The refresh and wrefresh routines (or wnoutrefresh and doupdate) must be called to get actual output to the terminal, as other routines merely manipulate data structures. The routine wrefresh copies the named window to the physical terminal screen, taking into account what is already there to do optimizations. The refresh routine is the same, using stdscr as the default window. Unless leaveok has been enabled, the physical cursor of the terminal is left at the location of the cursor for that window.
The wnoutrefresh and doupdate routines allow multiple updates with more efficiency than wrefresh alone. In addition to all the window structures, curses keeps two data structures representing the terminal screen: a physical screen, describing what is actually on the screen, and a virtual screen, describing what the programmer wants to have on the screen.
The routine wrefresh works by first calling wnoutrefresh, which copies the named window to the virtual screen, and then calling doupdate, which compares the virtual screen to the physical screen and does the actual update. If the programmer wishes to output several windows at once, a series of calls to wrefresh results in alternating calls to wnoutrefresh and doupdate, causing several bursts of output to the screen. By first calling wnoutrefresh for each window, it is then possible to call doupdate once, resulting in only one burst of output, with fewer total characters transmitted and less CPU time used. If the win argument to wrefresh is the global variable curscr, the screen is immediately cleared and repainted from scratch.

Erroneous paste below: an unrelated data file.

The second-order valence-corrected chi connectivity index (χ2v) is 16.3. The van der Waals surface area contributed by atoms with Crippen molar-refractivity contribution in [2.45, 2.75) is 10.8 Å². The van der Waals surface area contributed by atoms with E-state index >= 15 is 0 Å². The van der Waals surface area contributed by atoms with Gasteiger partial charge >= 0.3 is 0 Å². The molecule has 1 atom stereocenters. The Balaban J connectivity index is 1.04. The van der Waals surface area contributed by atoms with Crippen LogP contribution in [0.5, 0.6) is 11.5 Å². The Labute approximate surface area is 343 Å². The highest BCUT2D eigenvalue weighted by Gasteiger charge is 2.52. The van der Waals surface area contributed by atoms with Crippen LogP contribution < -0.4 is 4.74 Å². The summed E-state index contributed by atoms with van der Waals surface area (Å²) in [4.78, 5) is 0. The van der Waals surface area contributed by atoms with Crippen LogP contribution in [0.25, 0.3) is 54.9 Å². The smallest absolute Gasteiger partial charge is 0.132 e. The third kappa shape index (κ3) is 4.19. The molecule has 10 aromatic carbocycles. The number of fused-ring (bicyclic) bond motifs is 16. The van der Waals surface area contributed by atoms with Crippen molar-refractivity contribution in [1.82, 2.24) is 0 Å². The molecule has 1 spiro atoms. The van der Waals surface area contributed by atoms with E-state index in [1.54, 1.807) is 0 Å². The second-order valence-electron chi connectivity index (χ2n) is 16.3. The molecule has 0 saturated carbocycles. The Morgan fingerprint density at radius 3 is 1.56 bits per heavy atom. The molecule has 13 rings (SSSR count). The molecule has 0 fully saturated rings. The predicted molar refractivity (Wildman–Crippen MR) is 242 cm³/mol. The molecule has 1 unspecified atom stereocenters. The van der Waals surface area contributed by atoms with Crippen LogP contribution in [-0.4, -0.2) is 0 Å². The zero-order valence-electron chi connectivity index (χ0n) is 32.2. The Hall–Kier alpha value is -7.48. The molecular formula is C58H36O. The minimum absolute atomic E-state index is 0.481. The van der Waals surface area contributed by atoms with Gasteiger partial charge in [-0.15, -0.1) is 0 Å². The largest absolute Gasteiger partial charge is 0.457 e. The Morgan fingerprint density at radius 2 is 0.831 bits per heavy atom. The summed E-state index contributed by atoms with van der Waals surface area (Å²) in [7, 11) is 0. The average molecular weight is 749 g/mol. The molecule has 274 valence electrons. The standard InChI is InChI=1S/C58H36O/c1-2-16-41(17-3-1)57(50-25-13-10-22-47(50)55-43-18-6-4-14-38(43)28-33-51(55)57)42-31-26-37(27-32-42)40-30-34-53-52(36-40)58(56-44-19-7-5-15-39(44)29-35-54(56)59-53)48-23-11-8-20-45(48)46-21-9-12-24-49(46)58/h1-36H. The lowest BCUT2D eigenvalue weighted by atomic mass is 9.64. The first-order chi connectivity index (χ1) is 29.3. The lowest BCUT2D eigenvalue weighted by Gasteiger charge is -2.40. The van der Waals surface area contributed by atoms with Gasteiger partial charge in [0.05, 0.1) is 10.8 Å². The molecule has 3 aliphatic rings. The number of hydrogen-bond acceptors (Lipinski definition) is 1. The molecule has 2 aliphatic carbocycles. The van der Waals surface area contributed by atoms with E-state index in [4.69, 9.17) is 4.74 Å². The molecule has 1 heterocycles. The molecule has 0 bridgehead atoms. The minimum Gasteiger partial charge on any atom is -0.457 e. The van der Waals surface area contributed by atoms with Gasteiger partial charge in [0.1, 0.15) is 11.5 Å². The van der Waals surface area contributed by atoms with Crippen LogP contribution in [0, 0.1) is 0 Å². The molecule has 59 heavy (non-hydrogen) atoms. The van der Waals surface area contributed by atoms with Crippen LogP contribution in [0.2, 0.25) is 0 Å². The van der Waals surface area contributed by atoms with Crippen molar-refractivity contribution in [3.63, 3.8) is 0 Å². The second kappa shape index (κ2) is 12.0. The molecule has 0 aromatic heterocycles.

The phrase "copies the named window to the virtual screen" above is ambiguous. What actually happens is that all touched (changed) lines in the window are copied to the virtual screen. This affects programs that use overlapping windows; it means that if two windows overlap, you can refresh them in either order and the overlap region will be modified only when it is explicitly changed. (But see the section on PORTABILITY below for a warning about exploiting this behavior.)
The wredrawln routine indicates to curses that some screen lines are corrupted and should be thrown away before anything is written over them. It touches the indicated lines (marking them changed). The routine redrawwin() touches the entire window.
Routines that return an integer return ERR upon failure, and OK (SVr4 only specifies "an integer value other than ERR") upon successful completion.
Note that refresh and redrawwin may be macros.
The XSI Curses standard, Issue 4 describes these functions.
Whether wnoutrefresh() copies to the virtual screen the entire contents of a window or just its changed portions has never been well-documented in historic curses versions (including SVr4). It might be unwise to rely on either behavior in programs that might have to be linked with other curses implementations. Instead, you can do an explicit touchwin() before the wnoutrefresh() call to guarantee an entire-contents copy anywhere.